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Diagnostic agreement in patients with psychogenic movement disorders

Authors

  • Francesca Morgante PhD,

    1. Dipartimento di Neuroscienze, Scienze Psichiatriche ed Anestesiologiche, Università di Messina, Messina, Italy
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  • Mark J. Edwards PhD,

    1. Sobell Department of Motor Neuroscience and Movement Disorders, UCL Institute of Neurology, Queen Square, London, United Kingdom
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  • Alberto J. Espay PhD,

    1. University of Cincinnati Neuroscience Institute, Department of Neurology, Gardner Center for Parkinson's Disease and Movement Disorders, University of Cincinnati, Cincinnati, Ohio, USA
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  • Alfonso Fasano PhD,

    1. Istituto Neuromed, Pozzilli, Italy
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  • Pablo Mir PhD,

    1. Unidad de Trastornos del Movimiento, Servicio de Neurología y Neurofisiología Clínica, Instituto de Biomedicina de Sevilla, Hospital Universitario Virgen del Rocío/CSIC/Universidad de Sevilla, Seville, Spain
    2. Centro de Investigación Biomédica en Red sobre Enfermedades Neurodegenerativas, Barcelona, Spain
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  • Davide Martino PhD,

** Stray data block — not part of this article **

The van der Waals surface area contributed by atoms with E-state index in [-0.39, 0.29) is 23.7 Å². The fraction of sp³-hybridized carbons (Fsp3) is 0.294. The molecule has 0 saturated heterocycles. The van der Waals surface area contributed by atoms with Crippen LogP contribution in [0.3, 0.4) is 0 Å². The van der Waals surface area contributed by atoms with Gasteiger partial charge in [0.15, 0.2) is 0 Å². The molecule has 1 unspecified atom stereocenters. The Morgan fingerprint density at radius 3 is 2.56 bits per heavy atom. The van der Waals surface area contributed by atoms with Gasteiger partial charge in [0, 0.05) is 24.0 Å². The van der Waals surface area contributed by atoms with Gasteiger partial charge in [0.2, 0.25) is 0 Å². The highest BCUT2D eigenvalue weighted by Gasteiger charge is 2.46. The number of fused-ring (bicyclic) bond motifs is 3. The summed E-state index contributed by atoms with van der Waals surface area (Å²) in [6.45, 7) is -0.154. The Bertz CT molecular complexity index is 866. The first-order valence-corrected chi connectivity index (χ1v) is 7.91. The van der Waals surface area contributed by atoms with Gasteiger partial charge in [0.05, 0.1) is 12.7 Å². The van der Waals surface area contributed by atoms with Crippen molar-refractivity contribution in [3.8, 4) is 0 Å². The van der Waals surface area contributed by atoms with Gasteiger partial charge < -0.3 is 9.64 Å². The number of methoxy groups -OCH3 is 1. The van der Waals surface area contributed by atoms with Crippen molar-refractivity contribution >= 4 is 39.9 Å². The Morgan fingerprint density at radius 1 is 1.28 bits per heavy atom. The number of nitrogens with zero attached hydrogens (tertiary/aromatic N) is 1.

Corresponding author
    1. Dipartimento di Scienze Neurologiche e Psichiatriche, Università di Bari, Bari, Italy
    2. Neuroscience and Trauma Center, Barts and The London School of Medicine and Dentistry, London, United Kingdom
    • Dipartimento di Scienze Neurologiche e Psichiatriche, Università di Bari, Piazza Giulio Cesare 11, I-70124 Bari, Italy

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  • on behalf of the DISMOV-SIN study group on psychogenic movement disorders

    1. Neuroscience and Trauma Center, Barts and The London School of Medicine and Dentistry, London, United Kingdom
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    • See Appendix for list of collaborators.


  • Relevant conflicts of interest/financial disclosures: Nothing to report.

  • Full financial disclosures and author roles may be found in the online version of this article.

Abstract

Background:

The reliability and applicability of published diagnostic criteria for psychogenic movement disorders (PMDs) have never been examined.

Methods:

Eight movement disorder and six general neurologists rated 14 patients diagnosed with PMD and 14 patients diagnosed with organic movement disorders. Raters provided a dichotomous judgment (i.e., psychogenic or organic) upon review of video-based movement phenomenology and a category of diagnostic certainty based on the Fahn-Williams and Shill-Gerber criteria after accessing standardized clinical information. We measured interobserver agreement on the diagnosis and clinical certainty judgment of PMD.

Results:

In both groups of raters, agreements were “fair” on the video-based dichotomous judgment, but improved to “substantial” after access to standardized clinical information. “Slight” to “poor” agreement was reached for the “probable” and “possible” categories of diagnostic certainty corresponding to both diagnostic criteria.

Conclusions:

Diagnosis according to clinical available criteria for PMD yields poor diagnostic agreement. © 2012 Movement Disorder Society

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